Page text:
We are delighted to open our doors and welcome you back to the museum.
We have been awarded the ‘We’re Good to Go’ industry mark, certifying that we have made our museum safe for you and our staff.
There is no need to pre-book a visit Monday to Friday 10am to 4pm but staff will be limiting the number of visitors into the museum at any one time and asking that all visitors wear face coverings. You can read more about our safety measures here: http://www.niwarmemorial.org/visitors/.
We know it’s difficult for schools and groups to visit at the moment, and that some families are continuing to learn together at home, so we have extended our opening hours to include EVERY Saturday from 12pm – 4pm.
Families and groups can visit the museum to learn about Northern Ireland during the Second World War by booking a free 30-minute Saturday Tour for up to 10 people in any one family group.
Kids can collect a ‘Crafts To Go’ bundle which includes some of our fantastic learning resources.
We hope that having the museum all to themselves will provide visitors with a safe and reassuring learning experience.
Earlier this year, we worked with Northern Ireland Screen to digitise some recently found cine film footage which was recorded in Belfast on VE Day in 1945. Like many great things, the footage was discovered in a biscuit tin by the filmmaker’s grandson, Clive, who has kindly donated the footage and original camera to our museum collection.
The film maker, James Newell (1886-1964) was born in Kilmood, Co. Down and was the eldest in his family. He went on to become the Works Manager at J.B Ferguson, Chichester Street, Belfast and served in the Ulster Home Guard and as an Air Raid Warden during the Second World War. On 8th May 1945 he recorded VE Day celebrations in Belfast City Centre, Rushfield Avenue and Aylesbury Drive in South Belfast. His son Maurice (b. 1927) now lives in Canada but was recently interviewed for our Oral History Project. He was also in Belfast that day and remembers sailors swimming in static water tanks at the Albert Clock.
To mark this International Day of Peace we hope you enjoy watching the footage James recorded, to which we have added some extracts from our Oral History Collection.
For #CultureNightBelfast this year we’ve created a short film highlighting some of the artworks in the museum’s collection. Check it out and pop in to discover more.
We’re open Monday – Friday 10am to 4pm (no booking required) and Saturdays 12pm to 4pm (booking required).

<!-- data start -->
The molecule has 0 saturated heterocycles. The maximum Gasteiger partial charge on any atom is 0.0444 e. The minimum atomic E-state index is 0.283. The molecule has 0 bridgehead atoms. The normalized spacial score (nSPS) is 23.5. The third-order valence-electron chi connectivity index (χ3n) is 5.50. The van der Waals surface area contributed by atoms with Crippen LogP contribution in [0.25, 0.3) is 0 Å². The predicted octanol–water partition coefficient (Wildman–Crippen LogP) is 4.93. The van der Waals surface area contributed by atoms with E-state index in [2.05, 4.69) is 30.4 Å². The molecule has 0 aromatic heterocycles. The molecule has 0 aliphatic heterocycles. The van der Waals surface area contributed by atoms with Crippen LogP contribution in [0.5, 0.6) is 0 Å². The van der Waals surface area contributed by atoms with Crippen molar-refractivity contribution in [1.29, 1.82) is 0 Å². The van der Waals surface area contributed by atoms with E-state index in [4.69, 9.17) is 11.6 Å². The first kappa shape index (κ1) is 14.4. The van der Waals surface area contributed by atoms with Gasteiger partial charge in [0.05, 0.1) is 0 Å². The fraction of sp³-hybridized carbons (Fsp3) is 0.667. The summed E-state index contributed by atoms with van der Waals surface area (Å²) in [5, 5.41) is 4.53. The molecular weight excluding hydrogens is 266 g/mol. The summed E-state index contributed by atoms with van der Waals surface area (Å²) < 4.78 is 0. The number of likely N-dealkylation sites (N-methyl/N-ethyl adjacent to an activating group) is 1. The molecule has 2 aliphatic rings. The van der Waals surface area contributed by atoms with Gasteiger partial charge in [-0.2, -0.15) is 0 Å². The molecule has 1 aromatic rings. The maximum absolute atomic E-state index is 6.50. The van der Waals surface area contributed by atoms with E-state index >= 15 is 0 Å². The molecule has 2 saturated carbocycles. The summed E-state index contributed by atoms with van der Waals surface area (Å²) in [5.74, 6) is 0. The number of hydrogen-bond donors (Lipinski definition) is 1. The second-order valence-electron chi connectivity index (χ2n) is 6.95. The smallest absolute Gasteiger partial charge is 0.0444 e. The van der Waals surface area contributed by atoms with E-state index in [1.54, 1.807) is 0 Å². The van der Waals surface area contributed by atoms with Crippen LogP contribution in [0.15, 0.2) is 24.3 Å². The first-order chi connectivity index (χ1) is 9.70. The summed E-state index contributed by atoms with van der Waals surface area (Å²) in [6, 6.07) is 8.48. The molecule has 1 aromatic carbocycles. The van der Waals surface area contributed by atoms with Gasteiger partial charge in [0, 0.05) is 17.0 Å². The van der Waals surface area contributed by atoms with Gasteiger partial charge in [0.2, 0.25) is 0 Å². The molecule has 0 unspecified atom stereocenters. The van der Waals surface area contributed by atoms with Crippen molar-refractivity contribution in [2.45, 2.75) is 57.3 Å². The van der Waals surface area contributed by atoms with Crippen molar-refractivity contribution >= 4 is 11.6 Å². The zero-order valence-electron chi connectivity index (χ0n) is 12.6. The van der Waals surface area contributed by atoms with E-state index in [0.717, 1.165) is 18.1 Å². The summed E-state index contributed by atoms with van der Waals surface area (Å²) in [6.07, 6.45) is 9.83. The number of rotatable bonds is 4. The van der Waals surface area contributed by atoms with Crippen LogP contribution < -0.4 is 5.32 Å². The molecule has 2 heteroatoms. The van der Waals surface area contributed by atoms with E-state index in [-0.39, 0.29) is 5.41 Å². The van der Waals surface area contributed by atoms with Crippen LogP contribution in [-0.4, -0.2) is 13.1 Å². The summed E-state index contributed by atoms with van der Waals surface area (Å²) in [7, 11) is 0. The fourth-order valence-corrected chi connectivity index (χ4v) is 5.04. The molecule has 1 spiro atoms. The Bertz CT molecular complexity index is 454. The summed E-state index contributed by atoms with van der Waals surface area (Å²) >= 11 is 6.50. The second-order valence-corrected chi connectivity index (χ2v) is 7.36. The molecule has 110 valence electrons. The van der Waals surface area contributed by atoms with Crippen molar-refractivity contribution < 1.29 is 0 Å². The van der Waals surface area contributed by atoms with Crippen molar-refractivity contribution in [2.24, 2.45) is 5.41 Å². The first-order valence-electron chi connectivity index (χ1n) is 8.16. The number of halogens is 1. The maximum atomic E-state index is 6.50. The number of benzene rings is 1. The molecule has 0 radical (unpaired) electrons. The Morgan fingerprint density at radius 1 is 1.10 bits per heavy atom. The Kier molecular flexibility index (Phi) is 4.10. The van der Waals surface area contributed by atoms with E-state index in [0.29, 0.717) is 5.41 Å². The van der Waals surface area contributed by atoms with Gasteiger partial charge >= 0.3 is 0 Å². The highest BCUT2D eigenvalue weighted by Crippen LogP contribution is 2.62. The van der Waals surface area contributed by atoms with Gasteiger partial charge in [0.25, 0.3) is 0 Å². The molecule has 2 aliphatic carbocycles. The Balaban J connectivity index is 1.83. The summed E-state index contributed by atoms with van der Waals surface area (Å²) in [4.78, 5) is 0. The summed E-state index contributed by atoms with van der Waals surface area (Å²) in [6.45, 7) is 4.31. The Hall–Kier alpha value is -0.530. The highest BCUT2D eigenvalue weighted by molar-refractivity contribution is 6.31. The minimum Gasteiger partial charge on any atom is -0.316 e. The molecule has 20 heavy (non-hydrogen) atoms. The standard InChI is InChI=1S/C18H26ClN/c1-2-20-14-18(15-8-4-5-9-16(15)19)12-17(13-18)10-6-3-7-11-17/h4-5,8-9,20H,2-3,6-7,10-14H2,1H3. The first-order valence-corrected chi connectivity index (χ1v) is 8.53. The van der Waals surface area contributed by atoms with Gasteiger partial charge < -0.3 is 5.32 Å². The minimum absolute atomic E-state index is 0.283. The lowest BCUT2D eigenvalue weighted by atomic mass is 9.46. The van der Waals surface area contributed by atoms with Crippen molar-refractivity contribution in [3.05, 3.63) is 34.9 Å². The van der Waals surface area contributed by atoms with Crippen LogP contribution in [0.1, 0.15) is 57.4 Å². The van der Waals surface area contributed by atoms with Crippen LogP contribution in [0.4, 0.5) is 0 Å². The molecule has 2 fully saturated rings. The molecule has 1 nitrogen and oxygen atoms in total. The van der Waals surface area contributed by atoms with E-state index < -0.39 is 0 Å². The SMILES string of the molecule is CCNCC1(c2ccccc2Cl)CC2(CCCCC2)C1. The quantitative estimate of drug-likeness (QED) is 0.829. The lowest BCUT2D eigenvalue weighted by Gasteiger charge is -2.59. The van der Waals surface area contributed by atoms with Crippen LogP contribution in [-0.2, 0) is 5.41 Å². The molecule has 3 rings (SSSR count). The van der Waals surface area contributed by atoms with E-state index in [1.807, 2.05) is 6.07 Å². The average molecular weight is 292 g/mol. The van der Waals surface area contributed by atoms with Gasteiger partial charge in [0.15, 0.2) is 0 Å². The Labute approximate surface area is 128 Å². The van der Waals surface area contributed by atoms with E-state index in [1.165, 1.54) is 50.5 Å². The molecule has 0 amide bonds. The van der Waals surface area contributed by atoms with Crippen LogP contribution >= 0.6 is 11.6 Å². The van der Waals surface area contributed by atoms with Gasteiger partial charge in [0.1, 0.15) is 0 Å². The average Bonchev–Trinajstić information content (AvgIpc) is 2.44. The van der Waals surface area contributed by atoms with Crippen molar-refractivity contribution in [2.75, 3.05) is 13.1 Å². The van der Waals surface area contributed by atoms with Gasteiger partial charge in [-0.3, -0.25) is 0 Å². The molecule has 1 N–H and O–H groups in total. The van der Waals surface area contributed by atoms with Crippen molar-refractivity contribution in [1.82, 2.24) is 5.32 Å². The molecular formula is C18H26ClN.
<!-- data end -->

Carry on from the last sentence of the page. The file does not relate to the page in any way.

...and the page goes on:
Join us on a Saturday for a FREE family friendly tour every half hour, with Craft To Go packs for children. Saturday Tours must be booked through Eventbrite and can accommodate up to 10 people in any one family group.
Book your Saturday Tour tickets here: https://www.eventbrite.co.uk/e/niwm-saturday-tours-tickets-116937113053.
Once a month we highlight a person who has contributed their wartime memories to our oral history collection. Our September Interviewee of the Month is Roy Henderson who was born in 1918 and was interviewed just before his hundredth birthday in 2018.
Roy remembers the night his house was destroyed in the Easter Tuesday raid on Belfast in May 1941, recalling ‘we were sitting in the little cloakroom under the stairs and we could hear bombs dropping all around us… a bomb every few minutes… when the bomb actually struck the strange thing was that everything seemed to happen in slow motion… the house collapsed in slow motion and the stairs held up and we walked out from under the stairs’. Roy and his father lost everything however their dog survived the collapse, ‘it was just a heap of rubble… but we had a fox terrier, and on the Sunday following the raid I was scrambling over the rubble to see if there was anything worth saving and I heard scratching… I started digging and out scrambled our dog good as new, he took a drink of water, wagged his tail and that was that’. Unfortunately, not everyone was so lucky, with Roy telling us his ‘next door neighbours, at number seven were a family called Simon; a father, mother and younger son, aged about eighteen. They were, well they were just blown to pieces, shall we say. The older son aged in his early twenties returned from his honeymoon that very morning, with his new wife, to find his house gone and his parents and only brother all wiped out.’